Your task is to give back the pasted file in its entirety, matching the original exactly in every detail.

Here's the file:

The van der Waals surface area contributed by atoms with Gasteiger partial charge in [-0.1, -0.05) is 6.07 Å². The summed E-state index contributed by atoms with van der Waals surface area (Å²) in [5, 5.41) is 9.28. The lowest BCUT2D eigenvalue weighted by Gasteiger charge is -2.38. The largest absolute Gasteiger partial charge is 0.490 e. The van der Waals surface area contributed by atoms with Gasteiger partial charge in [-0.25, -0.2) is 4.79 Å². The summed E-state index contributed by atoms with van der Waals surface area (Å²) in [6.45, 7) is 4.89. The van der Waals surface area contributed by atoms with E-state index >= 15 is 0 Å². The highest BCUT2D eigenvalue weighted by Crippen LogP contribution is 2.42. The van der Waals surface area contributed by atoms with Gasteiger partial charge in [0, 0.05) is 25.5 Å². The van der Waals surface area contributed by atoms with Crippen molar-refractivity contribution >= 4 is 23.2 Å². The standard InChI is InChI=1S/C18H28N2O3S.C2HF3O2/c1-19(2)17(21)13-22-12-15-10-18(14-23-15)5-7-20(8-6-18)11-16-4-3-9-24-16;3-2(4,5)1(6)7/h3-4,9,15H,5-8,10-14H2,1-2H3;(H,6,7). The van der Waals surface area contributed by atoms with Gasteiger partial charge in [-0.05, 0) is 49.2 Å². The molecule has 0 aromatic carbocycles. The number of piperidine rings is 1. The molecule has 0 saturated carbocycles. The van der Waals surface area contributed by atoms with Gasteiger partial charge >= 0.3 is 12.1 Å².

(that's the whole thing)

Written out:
The van der Waals surface area contributed by atoms with Gasteiger partial charge in [-0.1, -0.05) is 6.07 Å². The summed E-state index contributed by atoms with van der Waals surface area (Å²) in [5, 5.41) is 9.28. The lowest BCUT2D eigenvalue weighted by Gasteiger charge is -2.38. The largest absolute Gasteiger partial charge is 0.490 e. The van der Waals surface area contributed by atoms with Gasteiger partial charge in [-0.25, -0.2) is 4.79 Å². The summed E-state index contributed by atoms with van der Waals surface area (Å²) in [6.45, 7) is 4.89. The van der Waals surface area contributed by atoms with E-state index >= 15 is 0 Å². The highest BCUT2D eigenvalue weighted by Crippen LogP contribution is 2.42. The van der Waals surface area contributed by atoms with Gasteiger partial charge in [0, 0.05) is 25.5 Å². The van der Waals surface area contributed by atoms with Crippen molar-refractivity contribution >= 4 is 23.2 Å². The standard InChI is InChI=1S/C18H28N2O3S.C2HF3O2/c1-19(2)17(21)13-22-12-15-10-18(14-23-15)5-7-20(8-6-18)11-16-4-3-9-24-16;3-2(4,5)1(6)7/h3-4,9,15H,5-8,10-14H2,1-2H3;(H,6,7). The van der Waals surface area contributed by atoms with Gasteiger partial charge in [-0.05, 0) is 49.2 Å². The molecule has 0 aromatic carbocycles. The number of piperidine rings is 1. The molecule has 0 saturated carbocycles. The van der Waals surface area contributed by atoms with Gasteiger partial charge >= 0.3 is 12.1 Å².